Loop startup uses milkman-like service to promote recycling, sustainability

Business

A reusable packaging company is trying to bring milkmen back all in the name of sustainability.

New Jersey-based recycling business TerraCycle launched its “circular shopping system,” Loop, in 2019 to “save the world from single-use plastics.” And since then, environmentally conscious consumers have been able to shop for groceries and household products that come in refillable containers.

Couriers who work with Loop pick up the containers for free at a scheduled time, so the packaging can be cleaned and reused – much like the service milkmen provided American families in the 1950s and 1960s.

Milkmen collected used bottles and delivered fresh milk to families back when dairy products weren’t as easily accessible in grocery stores. The business model is being used by a zero-waste startup. (iStock)

However, unlike its milkman predecessor, Loop’s replenishable delivery service goes beyond milk and offers name-brand products like Haagen-Dazs and Tropicana. A name-brand milk does not appear to be partnered with the company yet, however, according to its brand partners webpage. Over 30 popular brands were listed as Loop partners as of Friday.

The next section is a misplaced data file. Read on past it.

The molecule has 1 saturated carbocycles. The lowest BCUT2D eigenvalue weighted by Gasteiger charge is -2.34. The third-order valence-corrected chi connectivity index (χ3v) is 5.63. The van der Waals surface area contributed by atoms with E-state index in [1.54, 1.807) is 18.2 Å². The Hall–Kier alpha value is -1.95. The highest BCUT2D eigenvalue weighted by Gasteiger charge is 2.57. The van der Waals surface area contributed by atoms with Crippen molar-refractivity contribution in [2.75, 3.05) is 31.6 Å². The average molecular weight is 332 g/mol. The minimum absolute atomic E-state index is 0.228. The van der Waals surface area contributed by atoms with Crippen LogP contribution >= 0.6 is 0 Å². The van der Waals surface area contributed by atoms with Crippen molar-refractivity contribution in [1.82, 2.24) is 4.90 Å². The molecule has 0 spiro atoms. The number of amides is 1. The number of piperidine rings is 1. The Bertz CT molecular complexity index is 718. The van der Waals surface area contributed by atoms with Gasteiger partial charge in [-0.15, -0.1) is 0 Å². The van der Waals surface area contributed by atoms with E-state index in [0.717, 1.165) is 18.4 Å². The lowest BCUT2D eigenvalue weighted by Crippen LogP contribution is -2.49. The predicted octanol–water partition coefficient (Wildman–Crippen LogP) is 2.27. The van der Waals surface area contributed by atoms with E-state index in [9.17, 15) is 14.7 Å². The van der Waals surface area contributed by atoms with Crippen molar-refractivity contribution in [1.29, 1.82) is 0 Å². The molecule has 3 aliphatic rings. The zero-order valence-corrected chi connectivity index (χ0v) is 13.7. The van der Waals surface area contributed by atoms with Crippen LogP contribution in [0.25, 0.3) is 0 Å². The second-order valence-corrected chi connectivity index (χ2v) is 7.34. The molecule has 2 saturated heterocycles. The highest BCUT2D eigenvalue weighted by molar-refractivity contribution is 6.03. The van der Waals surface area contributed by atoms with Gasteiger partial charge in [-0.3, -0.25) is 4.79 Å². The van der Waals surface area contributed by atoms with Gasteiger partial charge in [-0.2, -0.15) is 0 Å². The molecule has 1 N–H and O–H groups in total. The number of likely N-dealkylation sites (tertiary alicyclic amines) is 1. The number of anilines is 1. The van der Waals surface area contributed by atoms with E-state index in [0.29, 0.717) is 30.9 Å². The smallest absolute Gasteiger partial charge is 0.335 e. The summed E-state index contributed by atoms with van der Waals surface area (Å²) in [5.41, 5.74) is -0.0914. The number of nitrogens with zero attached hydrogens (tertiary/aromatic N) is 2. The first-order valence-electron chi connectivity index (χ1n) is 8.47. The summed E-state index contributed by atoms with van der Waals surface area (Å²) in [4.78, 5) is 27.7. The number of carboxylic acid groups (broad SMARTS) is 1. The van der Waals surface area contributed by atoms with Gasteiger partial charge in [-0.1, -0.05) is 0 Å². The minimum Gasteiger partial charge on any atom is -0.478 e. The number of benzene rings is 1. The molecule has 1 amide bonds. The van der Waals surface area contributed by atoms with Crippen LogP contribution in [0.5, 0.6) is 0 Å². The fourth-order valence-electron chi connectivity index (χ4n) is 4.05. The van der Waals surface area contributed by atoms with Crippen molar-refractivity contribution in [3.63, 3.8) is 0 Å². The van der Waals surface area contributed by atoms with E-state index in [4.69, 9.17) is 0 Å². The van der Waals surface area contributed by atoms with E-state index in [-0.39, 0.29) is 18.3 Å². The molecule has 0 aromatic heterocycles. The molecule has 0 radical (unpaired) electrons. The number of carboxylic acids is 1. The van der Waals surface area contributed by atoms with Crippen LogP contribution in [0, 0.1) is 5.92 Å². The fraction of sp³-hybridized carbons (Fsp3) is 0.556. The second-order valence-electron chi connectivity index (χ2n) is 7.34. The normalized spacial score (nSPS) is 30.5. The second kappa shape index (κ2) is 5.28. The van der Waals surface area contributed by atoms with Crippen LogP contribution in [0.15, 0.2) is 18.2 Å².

Representatives at Loop and TerraCycle did not immediately respond to FOX Business’ request for comment.

Since its start, Loop has been partnered with Kroger and Walgreens to help each retailer kickstart “zero-waste” initiatives.

“Loop was designed from the ground-up to reinvent the way we consume by leveraging the sustainable, circular milkman model of yesterday with the convenience of e-commerce,” said Loop and TerraCycle’s Founder and CEO Tom Szaky, in a press release at the time.

The company’s services are also available in France and the U.K. More recently, Loop has launched in Canada with a focus in Ontario.

Sustainable buying has been a growing movement around the world in recent years as a response to climate change and environmental damage caused by non-biodegradable single-use products.

A retail survey released by CGS over the summer stated 56% of Americans say sustainability is important. More than one-fifth of the men (21%) and one-quarter of the women (26%) surveyed said they would be willing to pay up to 25% more for products they know are sustainable.

Similarly, 47% of American survey respondents said they attention to whether a retailer uses eco-conscious packaging.

“The research confirms that the shift in retail we were already beginning to see before the COVID-19 pandemic is only accelerating,” said CGS President of Business Applications Paul Magel, in the survey’s findings.

“As more consumers opt for eCommerce, retailers have transformed at record rates during the height of the crisis and consumers will continue to expect the same level of service and experience going forward,” he added. “Retailers and brands will need to make sure sustainability efforts don’t get left behind during the shift. Consumers will continue to prioritize this, especially as they shop online more frequently.”